Who's the Boss?

It's official. "The Boss" is dead. Not literally dead, like Elvis or FDR. Just conceptually dead, like the Christian Coalition, or professional boxing.

No one will be more delighted by this development than Bruce Springsteen, who first tried to kill his "Boss" alter ego a dozen years ago, when he fired his band and released a box set of live recordings with the tombstone title of Bruce Springsteen and the E Street Band Live, 1975-1985. Tracks finishes the job. His second box set is a four-disc compilation of B-sides, demos, and leftovers, precisely the kind of vault-cleaning that's normally reserved for musicians who've gone to rock 'n' roll heaven and have no new material in the offing.

In a way, this is the case with Springsteen. For most of his career, he's been the architect of two distinct musical personalities. There's "The Boss," the leader of an outrageously talented band, and the best white soul singer ever to be mistaken for a rock 'n' roll hero; it was the persona that made anthemic rockers like "Born to Run" and "Dancing in the Dark," the persona that got him White House invitations and magazine covers. And then there's plain old Bruce, the meditative storyteller. Both have enriched American culture, but their artistic achievements are different. "The Boss" may have outsold plain old Bruce about a million albums to one, but the Springsteen who first emerged on 1982's Nebraska, who came fully into his own on 1987's Tunnel of Love, and who has released three mostly gorgeous, mostly ignored albums since, is the more complex, challenging, and compelling artist.

Tracks ostensibly covers both of Springsteen's personas through the years, from the first demo he ever recorded for Columbia in 1972 to a song recorded three years ago for 1995's Greatest Hits collection. But one look at the cover photo on the box set tells you all you need to know about what Columbia is really selling. It's a sepia-toned shot from the '70s of a young, wiry, scruffy-looking Springsteen, folded up on a basement sofa and staring pensively into the middle distance. There's no telling whether he's pondering his future or just watching M*A*S*H, but he's definitely lean, mean, and hungry. Inside, the track selection focuses heavily on Springsteen's early work with the E Street Band. Which essentially makes Tracks another pricey load of nostalgia for The Generation That Never Tires of Its Own Past. And it's a particularly creepy nostalgia, not only because the artist in question is still alive and still making art of exceptional quality, but also because much of Springsteen's work with the E Street Band was itself an exercise in nostalgia. (Can you be nostalgic for nostalgia? Can you miss Sha-Na-Na?)

Not that there aren't pleasures, both gross and sublime, to be found among the tracks of Tracks. It's a wonder how a song as touching and well-spoken as "Shut Out the Light," which Springsteen frequently features in concert, never saw an official release until now. It's great to see "Pink Cadillac," once available only as the B-side to "Dancing in the Dark," get a proper release as well; it's the best car song this side of "Mustang Sally." Other minor gems abound: the 1982 soul rave-up "Lion's Den," the appropriately thundering "Thundercrack" recorded in 1973, and a Nebraska-sounding, acoustic "Born in the U.S.A." that could never be mistaken for a Republican Party anthem.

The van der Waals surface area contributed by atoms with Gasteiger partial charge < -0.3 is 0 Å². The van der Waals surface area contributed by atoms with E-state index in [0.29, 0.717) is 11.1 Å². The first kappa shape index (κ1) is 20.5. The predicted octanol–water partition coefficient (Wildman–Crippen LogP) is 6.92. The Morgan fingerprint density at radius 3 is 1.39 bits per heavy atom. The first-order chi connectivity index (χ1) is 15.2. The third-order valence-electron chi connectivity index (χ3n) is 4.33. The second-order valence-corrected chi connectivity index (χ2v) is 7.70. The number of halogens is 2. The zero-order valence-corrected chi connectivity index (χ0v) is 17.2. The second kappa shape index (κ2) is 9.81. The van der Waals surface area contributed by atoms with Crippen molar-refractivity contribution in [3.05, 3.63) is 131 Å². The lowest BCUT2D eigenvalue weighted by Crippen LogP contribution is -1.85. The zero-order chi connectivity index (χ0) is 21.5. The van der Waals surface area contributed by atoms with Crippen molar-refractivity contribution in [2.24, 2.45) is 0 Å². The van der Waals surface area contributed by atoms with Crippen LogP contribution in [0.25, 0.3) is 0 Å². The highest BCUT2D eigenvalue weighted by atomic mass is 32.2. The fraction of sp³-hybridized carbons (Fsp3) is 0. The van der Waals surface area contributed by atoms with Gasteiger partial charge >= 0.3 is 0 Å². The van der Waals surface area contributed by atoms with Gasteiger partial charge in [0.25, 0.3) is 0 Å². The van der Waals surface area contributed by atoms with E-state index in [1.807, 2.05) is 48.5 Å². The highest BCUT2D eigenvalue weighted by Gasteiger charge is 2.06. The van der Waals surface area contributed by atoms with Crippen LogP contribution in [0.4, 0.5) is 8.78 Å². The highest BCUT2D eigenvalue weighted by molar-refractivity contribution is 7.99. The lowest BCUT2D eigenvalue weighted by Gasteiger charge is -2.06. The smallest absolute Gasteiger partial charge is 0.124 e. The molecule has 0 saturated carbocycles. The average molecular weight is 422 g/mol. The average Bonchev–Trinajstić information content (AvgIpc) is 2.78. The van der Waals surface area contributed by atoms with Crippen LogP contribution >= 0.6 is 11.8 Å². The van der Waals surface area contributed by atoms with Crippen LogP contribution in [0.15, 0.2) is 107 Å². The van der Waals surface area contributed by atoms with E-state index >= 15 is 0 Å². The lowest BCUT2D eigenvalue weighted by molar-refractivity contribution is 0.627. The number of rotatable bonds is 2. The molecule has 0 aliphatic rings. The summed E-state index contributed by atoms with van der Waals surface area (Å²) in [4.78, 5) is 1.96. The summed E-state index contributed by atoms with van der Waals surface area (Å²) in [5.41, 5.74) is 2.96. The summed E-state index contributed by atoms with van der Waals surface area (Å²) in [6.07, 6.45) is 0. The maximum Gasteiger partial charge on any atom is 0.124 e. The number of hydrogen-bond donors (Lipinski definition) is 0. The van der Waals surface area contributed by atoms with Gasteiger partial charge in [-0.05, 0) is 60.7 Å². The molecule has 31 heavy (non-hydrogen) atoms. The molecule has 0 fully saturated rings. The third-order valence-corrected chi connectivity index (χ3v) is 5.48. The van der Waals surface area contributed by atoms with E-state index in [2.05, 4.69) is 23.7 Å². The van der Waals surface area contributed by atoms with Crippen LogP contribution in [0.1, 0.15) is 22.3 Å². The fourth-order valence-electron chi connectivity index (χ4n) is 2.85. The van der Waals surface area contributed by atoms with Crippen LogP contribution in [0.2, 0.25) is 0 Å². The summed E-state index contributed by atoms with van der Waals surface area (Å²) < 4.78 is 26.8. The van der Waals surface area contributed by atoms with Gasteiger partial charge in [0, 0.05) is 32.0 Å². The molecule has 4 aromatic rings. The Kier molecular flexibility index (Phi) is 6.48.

But Tracks' overall impression is hardly any impression at all. It neither adds to nor diminishes Springsteen's status. It merely hints at a vast reservoir of OK-not-great material that's the natural byproduct of a restless, hard-working artist. Most everything here is as good as Springsteen's second-tier songs like "Darlington County" or "I'm a Rocker," but there's no undiscovered "Thunder Road" or "Atlantic City" to be found. Granted, the homoerotic subtext of songs like "Zero and Blind Terry," "Frankie," "My Lover Man," and "Brothers Under the Bridges" could make a nice Atlantic Monthly piece. Beyond that, the only other insight Tracks offers that could be called revelatory is how astute Springsteen has been at culling his best cuts from an enormous amount of so-so material. Tracks has a sloppiness to it that Springsteen -- or "The Boss" -- wouldn't abide on his studio records.

But if Tracks signals the end of "The Boss," he deserves a proper eulogy. The young Springsteen was a masterful assimilator. From Dylan he learned how to overstuff lines, creating dynamic tension by playing lyrics against melody. From Roy Orbison he learned to explore the operatic possibilities of pop songs. From Otis Redding he learned everything about soul. Even lesser luminaries such as Gary U.S. Bonds and Eddie Cochran can be heard in the early Springsteen sound. Though driven by artistic vision, all of this assimilation had a commercial benefit for Springsteen as well: By appropriating '50s and '60s pop sounds and giving a masculine feel to Phil Spector's "Wall of Sound" production values, he was able to reach back and claim legions of fans among baby boomers slightly older than himself.

But "The Boss" 's contributions to American music go beyond particular albums or singles. His work ethic, humility, and sense of humor, especially in concert, destroyed the '60s conception of singer/songwriters as stuck-up, drug-addled misanthropes. Springsteen not only respected his audiences, he openly adored them, which made it quite impossible to take mopes like Gordon Lightfoot seriously. In the process, he helped redefine masculinity for a jaded post-Vietnam, post-hippie America.

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